An abbreviated structure of the section would look like this

[MATCHES]
c
c
c
n
n
c
c
c
n
n
<-- note the white space / blank line
[POSTPROCESS]

The hope is I end up with an array, containing the following (using
the above section example):

MyArray [c, c, c, n, n, c, c, c, n, n] which in order of index
would be… 0, 1, 2, 3, 4, 5, 6, 7, 8, 9, 10 - and would exactly
match the frame count numerations… MyArray[0] == Frame 0 of my
video file… Sound correct so far?

Meanwhile… storing the patterns to match against… Maybe I am
overcomplicating it, but I thought about making object instances
(Pattern 1, Pattern 2, etc) that were arrays themselves and then
using a loop to find the pattern the section matches…

Of course how would you tell Ruby to compare only 5 individual chunks
of the array (0-4, 5-9, 10-14, etc) incrementing by 5 each time so it
doesn’t lose its place, backtrack, etc and counts up properly? I
know how to make an iteration loop to loop through all possible
patterns until a match is found - but not how to specify sections of
an array, much less doing so in a manner that I don’t mess up and
compared 0-4, and then 1-5, or skip/miss things in other ways.

Would it be simpler to simply read in the patterns 5 lines at a
time, keeping each 5 line “chunk” of data inside an array as
mentioned before, but using the object method to reference it, and
store all objects generated inside a master array ?

Like:

MasterList: an array holding a list of all items generated from
reading the file.

Section1: a 5 frame pattern from the file comprised of frames 0 - 4
Section2: same as above but frames 5 - 10
ad nauseum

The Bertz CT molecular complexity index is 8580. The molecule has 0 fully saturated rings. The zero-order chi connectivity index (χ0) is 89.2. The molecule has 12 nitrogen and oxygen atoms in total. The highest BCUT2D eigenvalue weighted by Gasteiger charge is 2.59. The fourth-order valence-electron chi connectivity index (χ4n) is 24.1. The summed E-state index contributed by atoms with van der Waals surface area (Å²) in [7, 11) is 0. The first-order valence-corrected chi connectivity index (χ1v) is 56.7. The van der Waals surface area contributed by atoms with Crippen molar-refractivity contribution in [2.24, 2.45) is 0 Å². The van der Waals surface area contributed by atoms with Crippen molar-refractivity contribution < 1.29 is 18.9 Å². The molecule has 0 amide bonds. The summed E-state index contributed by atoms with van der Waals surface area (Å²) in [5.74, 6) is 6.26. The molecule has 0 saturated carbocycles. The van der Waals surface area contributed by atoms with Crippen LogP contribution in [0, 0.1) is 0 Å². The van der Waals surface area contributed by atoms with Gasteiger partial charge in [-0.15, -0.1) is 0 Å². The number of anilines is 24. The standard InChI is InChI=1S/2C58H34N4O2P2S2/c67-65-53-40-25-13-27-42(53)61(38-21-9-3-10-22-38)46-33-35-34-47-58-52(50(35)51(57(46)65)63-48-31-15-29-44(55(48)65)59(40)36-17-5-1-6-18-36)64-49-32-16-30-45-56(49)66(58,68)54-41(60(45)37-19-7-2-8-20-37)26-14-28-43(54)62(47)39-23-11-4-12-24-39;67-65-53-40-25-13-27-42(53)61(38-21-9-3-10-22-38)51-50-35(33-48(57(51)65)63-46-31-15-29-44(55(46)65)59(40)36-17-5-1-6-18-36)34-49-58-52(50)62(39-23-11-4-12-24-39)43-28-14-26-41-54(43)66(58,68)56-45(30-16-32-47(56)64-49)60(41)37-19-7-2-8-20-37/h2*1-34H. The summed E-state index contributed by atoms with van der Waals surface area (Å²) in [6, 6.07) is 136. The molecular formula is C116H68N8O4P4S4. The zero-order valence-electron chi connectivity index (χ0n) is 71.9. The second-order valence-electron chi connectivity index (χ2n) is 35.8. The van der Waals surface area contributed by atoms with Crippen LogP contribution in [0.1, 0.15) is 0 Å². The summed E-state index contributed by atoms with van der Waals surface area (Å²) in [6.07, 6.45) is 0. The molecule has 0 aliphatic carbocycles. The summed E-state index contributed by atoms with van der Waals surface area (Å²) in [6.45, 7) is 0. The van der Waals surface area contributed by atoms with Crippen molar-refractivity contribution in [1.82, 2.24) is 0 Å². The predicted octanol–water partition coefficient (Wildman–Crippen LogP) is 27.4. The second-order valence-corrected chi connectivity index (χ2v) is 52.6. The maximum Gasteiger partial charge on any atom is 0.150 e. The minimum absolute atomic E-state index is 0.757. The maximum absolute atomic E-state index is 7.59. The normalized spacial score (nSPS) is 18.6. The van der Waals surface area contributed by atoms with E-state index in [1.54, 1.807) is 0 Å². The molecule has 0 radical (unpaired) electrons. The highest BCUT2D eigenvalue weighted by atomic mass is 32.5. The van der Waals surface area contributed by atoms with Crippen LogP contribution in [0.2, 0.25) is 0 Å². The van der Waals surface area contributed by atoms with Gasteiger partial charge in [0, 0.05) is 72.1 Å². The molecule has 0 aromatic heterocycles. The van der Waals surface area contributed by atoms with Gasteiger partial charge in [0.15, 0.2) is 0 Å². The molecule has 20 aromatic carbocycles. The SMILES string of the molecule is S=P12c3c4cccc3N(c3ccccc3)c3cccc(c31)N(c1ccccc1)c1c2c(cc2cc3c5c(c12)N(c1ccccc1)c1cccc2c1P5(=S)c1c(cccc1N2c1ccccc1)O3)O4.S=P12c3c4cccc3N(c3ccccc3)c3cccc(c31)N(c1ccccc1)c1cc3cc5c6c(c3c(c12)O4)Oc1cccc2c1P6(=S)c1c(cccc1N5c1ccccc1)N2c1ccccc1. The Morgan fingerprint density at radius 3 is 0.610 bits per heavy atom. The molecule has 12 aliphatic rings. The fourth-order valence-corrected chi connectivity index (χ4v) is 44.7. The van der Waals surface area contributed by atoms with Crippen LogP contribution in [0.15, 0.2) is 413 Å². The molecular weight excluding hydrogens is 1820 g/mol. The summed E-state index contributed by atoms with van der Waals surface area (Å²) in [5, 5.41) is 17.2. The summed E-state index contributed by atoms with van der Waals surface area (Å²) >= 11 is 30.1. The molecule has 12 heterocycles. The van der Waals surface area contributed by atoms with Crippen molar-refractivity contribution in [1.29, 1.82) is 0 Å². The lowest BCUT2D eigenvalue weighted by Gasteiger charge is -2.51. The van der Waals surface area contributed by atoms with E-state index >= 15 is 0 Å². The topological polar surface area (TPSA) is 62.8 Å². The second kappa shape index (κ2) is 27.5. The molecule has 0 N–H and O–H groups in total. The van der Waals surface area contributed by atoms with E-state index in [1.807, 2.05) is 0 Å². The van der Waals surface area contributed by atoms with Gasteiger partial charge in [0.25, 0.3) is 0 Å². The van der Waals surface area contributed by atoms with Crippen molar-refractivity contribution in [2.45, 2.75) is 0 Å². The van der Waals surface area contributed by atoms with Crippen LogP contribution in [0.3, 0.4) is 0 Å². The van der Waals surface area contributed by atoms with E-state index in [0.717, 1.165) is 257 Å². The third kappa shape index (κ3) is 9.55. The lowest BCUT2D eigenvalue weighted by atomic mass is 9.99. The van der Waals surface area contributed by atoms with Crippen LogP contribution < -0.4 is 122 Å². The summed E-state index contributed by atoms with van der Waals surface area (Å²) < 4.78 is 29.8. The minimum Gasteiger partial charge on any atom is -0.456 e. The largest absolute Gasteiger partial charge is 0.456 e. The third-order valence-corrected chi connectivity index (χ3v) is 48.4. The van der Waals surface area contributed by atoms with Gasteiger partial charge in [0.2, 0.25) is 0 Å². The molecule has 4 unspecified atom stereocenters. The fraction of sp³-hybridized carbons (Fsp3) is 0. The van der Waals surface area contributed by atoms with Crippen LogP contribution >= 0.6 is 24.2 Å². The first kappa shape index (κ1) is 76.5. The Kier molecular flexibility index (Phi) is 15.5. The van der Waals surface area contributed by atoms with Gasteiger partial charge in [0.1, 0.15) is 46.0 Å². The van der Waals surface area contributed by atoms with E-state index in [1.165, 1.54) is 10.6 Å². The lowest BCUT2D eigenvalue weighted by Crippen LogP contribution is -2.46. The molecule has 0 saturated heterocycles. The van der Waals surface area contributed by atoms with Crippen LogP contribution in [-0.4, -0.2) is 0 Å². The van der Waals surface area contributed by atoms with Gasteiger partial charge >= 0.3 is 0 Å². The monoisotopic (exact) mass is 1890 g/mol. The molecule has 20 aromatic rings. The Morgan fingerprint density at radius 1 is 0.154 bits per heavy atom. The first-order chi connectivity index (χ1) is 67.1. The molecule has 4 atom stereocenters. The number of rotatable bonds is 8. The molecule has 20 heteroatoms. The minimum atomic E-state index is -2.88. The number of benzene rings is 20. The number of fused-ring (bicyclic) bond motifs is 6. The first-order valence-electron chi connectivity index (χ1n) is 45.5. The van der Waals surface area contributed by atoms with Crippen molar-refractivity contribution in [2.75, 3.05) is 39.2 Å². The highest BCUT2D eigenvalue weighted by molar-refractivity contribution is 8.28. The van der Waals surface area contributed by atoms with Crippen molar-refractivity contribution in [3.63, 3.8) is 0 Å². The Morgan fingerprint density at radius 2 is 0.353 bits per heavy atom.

I suspect I would use object references throughout as well, and not
necesarrily rely on array indices, to keep things simple since by
breaking it up into multiple arrays you could lose track of the real
frame numbers…

Well I’m having too many ideas now… So I should probably cut this
short. Sorry to be so long winded, but hopefully everyone gets an
idea of what I am aiming to do… More than anything I just need an
answer on the file manipulation problems, once I can get the data
into memory, the rest should be pretty simple for me to play around
with and find the best method to use.

-Zach

Sorry, more typos against… in the numberings when talking about
frames / array indices. Please note I am aware of the errors…
thanks :slight_smile:

I guess I should start using the spellcheck button in Agent…

On 2/14/2010 3:55 PM, Zach B. wrote:

data into the array at the first blank line it comes across (which
is after the last frame in the video).

http://pleac.sourceforge.net/pleac_ruby/fileaccess.html
change this example

The method IO#readline is similar to IO#gets

but throws an exception when it reaches EOF

f = File.new(“bla.txt”)
begin
while (line = f.readline)
line.chomp
$stdout.print line if line =~ /blue/